Wednesday, July 28, 2010

Cool Season Veggies

With excessive heat this season in my Zone 5B garden, I almost let the time pass when I can plant late season vegetables. 

Three important needs to successful late season planting is 1) planting at the right time, 2) know the number of days till harvest, and 3) the average frost date in your area.  Here in my SW Ohio garden, that date is October 16.  You can check out your date at

I picked out some lettuce, mustard greens, and spinach seed that have a harvest time of 42-45 days.

Since this is late July already, the options for late season plantings may be limited, depending on your Zone.  If you can find vegetable plants, you can get by planting a little later than starting from seeds.

I can plant carrots as late as August 1.  Produce will be small but still a treat.  


Cabbage and Broccoli like the cooler temperature too.  They need 6-8 weeks to mature, so I may be too late for these.

Arugula can do well in cooler temperatures, and although radishes germinate quickly, they need 60+ days to harvest.

We gardeners can benefit from the cooler fall gardening too.  Just think - no sweating in the hot, humid days like we've had this year.  No mosquitoes, and no watering cans from the rain barrel to the garden.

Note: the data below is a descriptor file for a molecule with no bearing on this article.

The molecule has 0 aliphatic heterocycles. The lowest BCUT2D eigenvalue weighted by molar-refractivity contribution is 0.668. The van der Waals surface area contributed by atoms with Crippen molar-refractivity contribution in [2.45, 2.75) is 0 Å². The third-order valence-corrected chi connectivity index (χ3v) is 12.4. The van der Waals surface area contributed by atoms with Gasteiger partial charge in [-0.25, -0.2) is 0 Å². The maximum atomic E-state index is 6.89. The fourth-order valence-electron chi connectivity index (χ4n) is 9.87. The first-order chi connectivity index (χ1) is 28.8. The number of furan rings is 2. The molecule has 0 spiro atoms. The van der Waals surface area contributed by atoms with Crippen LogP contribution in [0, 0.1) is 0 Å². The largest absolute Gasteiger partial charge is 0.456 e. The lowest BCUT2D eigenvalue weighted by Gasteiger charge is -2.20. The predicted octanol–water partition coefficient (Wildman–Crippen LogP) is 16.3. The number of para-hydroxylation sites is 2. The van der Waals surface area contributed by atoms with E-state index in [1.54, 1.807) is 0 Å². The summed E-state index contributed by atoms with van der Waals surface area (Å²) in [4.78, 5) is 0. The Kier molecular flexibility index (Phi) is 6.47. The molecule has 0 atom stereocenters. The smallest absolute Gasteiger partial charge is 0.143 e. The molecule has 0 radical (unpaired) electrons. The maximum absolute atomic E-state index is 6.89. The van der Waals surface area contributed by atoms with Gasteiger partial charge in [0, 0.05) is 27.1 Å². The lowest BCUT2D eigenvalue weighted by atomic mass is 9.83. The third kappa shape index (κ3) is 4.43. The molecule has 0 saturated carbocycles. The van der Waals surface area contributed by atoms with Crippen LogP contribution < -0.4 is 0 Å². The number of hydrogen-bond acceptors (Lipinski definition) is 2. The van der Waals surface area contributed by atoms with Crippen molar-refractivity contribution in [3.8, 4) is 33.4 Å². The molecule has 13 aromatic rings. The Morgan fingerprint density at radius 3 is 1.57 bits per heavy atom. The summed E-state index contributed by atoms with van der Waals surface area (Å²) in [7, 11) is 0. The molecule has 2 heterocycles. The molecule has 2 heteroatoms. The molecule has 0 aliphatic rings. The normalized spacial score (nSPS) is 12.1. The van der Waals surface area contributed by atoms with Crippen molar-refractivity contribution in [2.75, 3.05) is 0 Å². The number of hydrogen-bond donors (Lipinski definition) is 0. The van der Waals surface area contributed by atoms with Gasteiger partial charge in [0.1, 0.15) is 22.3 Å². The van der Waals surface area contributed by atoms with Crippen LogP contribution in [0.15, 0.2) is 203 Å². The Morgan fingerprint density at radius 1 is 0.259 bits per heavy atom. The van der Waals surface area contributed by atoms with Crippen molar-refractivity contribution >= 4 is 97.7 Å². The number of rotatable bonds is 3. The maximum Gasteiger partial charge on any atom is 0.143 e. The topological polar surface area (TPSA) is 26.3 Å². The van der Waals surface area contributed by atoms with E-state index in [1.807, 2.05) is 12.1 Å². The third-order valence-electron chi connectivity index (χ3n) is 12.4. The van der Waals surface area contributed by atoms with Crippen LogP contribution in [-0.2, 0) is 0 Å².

Seems like a win-win for us and the plants.

Some vegetables can even withstand cold and frosty temperatures.  Kale, spinach, endive and lettuce are just a few.  Plants will grow more slowly in the cooler weather as the days get shorter.  That is one reason I have planted in containers.

The lettuce I chose this year is a Burpee Gourmet Blend.  It has five varieties of lettuce including  Prizeleaf, Royal Oak Leaf, Salad Bowl, Red Salad Bowl and Ashley.  Harvest this colorful crop in about 45 days.

Young spinach leaves are quite tasty and can be great in salad, soups, sauteed or stir-fried.
The variety I planted is Burpee Spinach Melody Hybrid.  It is ready to eat in 42 days.

Containers can be moved under cover if a cold night is expected.  This can give your fall garden an extra week or more to mature. Containers can be just about anything.  I've used 5 gal. buckets from the home improvement store, and unused containers from the shed.  Doing the containers offers me a chance to grow more sun-loving crops than my shady yard allows.  I can move the pots as the sun angle changes and get a few more hours of sun during the day.


The Mustard Greens I planted are from The Cook's Garden.  The various colors of the seeds is a preview of the colorful mixture of "Cook's Custom Mix'.  It has Mizuna, Osaka Purple, Florida Broadleaf, and Red Giant Indian. I always associate mustard greens with a big pot of beans and cornbread .

I am really looking forward to a great 'comfort food' dinner on a cool fall evening. 

What are some of the fall season gardening you do?
I'd love to see what you have.  Thanks for stopping by today. 

1 comment:

Zoey said...

Hi Claudia,
What an interesting way to grow vegetables! I agree that some fresh-from-the-garden veggies in October would be wonderful!